Every single Senate Republican and Joe Manchin voted explicitly to make our air dirtier—and Dianne Feinstein helped them do it.
On Wednesday, by a vote of 50–49, Senate Republicans and Manchin passed a resolution to nullify an Environmental Protection Agency rule that seeks to reduce toxic air pollution from heavy-duty vehicles.
The EPA estimates the rule will prevent up to 2,900 deaths, 6,700 hospital and emergency room visits, and 18,000 cases of childhood asthma. Beyond the vitality benefits, the rule has material ones too: 78,000 fewer lost days of work, 1.1 million fewer lost school days for kids, $29 billion in annual net benefits.
And because of Feinstein’s absence, and Manchin’s continued cowardice, corporate-wedded Republicans were able to advance the bill to cancel all those benefits.
To be clear, Republicans are entirely at fault for so doggedly pursuing deregulation, day in and day out. In the wake of Norfolk Southern’s toxic derailment in East Palestine, Ohio, we are reminded that this is the same political movement that has had senators like J.D. Vance and Josh Hawley and figureheads like Tucker Carlson appropriating populist bona fides to pretend they care about protecting everyday people from corporate malfeasance and environmental degradation. But when it comes down to it, it’s all smog and mirrors.
But the point of an opposition party is indeed to serve as the opposition. And with Feinstein’s absence, and Manchin’s insistence on showing himself to be just as captured by corporate greed as the next conservative, Democrats are not, in fact, serving as meaningful opposition to a corrupt political movement.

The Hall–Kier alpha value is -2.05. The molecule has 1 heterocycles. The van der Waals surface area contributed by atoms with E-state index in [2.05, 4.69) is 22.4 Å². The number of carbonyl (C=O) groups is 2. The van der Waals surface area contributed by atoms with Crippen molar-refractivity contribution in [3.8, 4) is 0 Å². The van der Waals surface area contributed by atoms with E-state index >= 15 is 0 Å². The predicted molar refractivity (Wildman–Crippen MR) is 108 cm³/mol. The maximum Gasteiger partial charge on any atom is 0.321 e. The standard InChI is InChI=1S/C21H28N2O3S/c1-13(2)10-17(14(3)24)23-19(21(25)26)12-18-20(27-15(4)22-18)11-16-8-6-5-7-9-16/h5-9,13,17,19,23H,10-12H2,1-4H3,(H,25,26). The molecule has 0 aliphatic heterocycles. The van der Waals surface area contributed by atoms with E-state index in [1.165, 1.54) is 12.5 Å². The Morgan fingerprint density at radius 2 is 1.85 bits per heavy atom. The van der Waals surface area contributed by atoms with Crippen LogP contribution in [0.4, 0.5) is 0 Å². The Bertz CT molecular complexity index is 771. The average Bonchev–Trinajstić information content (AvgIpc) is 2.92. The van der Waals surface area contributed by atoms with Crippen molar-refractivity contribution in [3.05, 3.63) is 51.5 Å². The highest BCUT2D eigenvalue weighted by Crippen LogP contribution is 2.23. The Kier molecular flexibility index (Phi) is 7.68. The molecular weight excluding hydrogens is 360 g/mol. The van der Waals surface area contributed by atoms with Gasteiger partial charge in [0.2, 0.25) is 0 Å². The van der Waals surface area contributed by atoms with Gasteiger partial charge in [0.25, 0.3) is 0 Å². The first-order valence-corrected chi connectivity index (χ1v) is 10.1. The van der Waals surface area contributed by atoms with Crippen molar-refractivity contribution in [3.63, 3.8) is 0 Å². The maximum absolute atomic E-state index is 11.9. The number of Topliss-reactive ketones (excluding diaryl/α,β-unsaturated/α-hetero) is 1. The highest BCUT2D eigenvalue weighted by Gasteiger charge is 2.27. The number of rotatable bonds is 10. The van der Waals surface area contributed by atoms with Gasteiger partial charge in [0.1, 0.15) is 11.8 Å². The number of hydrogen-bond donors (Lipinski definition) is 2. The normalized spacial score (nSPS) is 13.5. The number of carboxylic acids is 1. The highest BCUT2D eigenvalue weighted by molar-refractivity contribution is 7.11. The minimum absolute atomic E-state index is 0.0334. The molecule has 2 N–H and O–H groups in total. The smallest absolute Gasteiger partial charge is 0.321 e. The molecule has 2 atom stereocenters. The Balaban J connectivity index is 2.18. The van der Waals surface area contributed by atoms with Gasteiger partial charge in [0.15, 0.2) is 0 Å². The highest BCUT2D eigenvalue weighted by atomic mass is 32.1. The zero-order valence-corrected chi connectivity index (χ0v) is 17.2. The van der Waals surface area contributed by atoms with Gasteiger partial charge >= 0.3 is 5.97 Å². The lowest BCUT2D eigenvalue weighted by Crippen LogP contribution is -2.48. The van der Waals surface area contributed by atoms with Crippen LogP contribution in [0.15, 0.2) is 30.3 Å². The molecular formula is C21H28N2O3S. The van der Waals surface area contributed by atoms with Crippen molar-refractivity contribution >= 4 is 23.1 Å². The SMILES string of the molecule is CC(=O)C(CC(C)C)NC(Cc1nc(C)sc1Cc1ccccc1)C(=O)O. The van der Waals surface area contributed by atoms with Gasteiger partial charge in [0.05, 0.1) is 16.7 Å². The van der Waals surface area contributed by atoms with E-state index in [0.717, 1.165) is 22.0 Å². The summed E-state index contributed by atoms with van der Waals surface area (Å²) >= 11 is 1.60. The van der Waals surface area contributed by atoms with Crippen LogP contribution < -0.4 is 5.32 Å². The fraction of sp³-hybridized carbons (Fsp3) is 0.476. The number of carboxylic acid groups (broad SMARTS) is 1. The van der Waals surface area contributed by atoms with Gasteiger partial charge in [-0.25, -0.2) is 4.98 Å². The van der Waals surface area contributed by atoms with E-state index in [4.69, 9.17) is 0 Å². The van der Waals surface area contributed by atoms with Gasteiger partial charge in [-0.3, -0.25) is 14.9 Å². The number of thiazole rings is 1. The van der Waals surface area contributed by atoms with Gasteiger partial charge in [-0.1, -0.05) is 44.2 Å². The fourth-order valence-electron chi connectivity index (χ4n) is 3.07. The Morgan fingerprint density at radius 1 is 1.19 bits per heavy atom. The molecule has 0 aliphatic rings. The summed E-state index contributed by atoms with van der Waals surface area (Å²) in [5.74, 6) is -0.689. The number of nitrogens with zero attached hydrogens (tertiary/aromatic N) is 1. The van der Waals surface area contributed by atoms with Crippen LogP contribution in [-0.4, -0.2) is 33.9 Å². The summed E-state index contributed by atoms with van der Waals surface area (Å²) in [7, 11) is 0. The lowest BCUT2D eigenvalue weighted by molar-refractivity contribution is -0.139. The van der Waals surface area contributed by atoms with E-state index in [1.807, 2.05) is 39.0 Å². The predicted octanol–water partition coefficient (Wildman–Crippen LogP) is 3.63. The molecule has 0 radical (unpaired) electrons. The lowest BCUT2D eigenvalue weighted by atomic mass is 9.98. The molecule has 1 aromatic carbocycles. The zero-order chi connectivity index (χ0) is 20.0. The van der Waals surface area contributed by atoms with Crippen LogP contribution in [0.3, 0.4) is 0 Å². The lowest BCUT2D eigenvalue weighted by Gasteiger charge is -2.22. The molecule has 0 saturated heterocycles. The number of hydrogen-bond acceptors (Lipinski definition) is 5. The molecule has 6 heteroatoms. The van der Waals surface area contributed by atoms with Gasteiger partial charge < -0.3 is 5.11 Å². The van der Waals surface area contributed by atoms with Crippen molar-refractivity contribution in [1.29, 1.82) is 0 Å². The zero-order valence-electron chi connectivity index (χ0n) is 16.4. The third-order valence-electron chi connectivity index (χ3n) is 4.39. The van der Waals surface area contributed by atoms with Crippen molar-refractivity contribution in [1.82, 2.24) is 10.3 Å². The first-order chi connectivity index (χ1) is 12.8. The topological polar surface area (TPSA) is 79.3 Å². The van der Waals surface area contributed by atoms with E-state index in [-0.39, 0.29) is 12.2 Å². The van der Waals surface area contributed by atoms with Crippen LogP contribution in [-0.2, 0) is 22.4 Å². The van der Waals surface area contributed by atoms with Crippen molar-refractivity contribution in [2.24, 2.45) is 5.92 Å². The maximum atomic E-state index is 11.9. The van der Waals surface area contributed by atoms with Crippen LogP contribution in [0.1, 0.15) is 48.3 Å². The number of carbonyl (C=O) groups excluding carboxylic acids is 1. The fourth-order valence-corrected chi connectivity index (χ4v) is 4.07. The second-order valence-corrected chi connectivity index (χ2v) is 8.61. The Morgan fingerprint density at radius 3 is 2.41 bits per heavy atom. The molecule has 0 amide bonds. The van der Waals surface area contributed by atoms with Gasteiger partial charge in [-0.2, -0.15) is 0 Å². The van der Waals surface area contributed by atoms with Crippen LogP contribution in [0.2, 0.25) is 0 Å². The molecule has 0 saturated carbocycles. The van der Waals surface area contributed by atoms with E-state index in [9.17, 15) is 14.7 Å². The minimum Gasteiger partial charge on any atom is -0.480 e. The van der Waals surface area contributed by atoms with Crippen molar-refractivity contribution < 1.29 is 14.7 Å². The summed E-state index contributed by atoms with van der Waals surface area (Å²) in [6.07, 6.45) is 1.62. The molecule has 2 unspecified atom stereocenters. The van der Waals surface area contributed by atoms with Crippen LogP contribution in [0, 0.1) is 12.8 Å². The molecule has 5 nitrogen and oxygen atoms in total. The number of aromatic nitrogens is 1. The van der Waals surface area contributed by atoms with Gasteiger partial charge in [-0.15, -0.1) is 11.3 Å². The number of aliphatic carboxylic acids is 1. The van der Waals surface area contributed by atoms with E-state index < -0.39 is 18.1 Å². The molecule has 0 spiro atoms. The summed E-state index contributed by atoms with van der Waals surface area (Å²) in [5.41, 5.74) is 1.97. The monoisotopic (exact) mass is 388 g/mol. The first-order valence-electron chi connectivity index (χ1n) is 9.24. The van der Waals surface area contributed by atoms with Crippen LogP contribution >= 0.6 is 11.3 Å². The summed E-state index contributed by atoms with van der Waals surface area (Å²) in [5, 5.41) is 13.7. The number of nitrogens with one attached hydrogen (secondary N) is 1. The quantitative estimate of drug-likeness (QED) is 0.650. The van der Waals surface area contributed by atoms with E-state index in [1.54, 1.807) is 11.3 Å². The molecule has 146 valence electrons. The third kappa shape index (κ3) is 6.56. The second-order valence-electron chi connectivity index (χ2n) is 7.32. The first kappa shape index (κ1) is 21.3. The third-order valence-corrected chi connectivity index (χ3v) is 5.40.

Democrats can’t confirm judges—which, as should be apparent by now, is crucial for instilling any lasting power to protect the basic civil liberties and rights of millions of people against right-wing assaults. Now Democrats can’t even protect low-bar environmental protection rules from being assailed by industry-captured Republicans. What next?
Sure, the resolution may not survive a White House veto, but consider what this kind of dynamic signifies more broadly.
As Alex Pareene wrote in TNR, “If you don’t want to run on big ideas, you should be obligated to run on making shit work, and that should require a commitment to actually making shit work. It is incumbent on those who reject revolution to make the current system not require it.”
If this current system is to even be perceived as superficially functional, Feinstein must either return to Washington yesterday or exit the Senate yesterday. Judges must be confirmed, and regulations meant to protect people must not only be legislatively affirmed but become proud rallying calls for Democrats to boast of to voters.
Democrats, the opposition to Republicans, must prove themselves to be exactly that, not just rhetorically but substantively. The system either works or it doesn’t—and if it doesn’t, don’t blame people for wanting to upend it.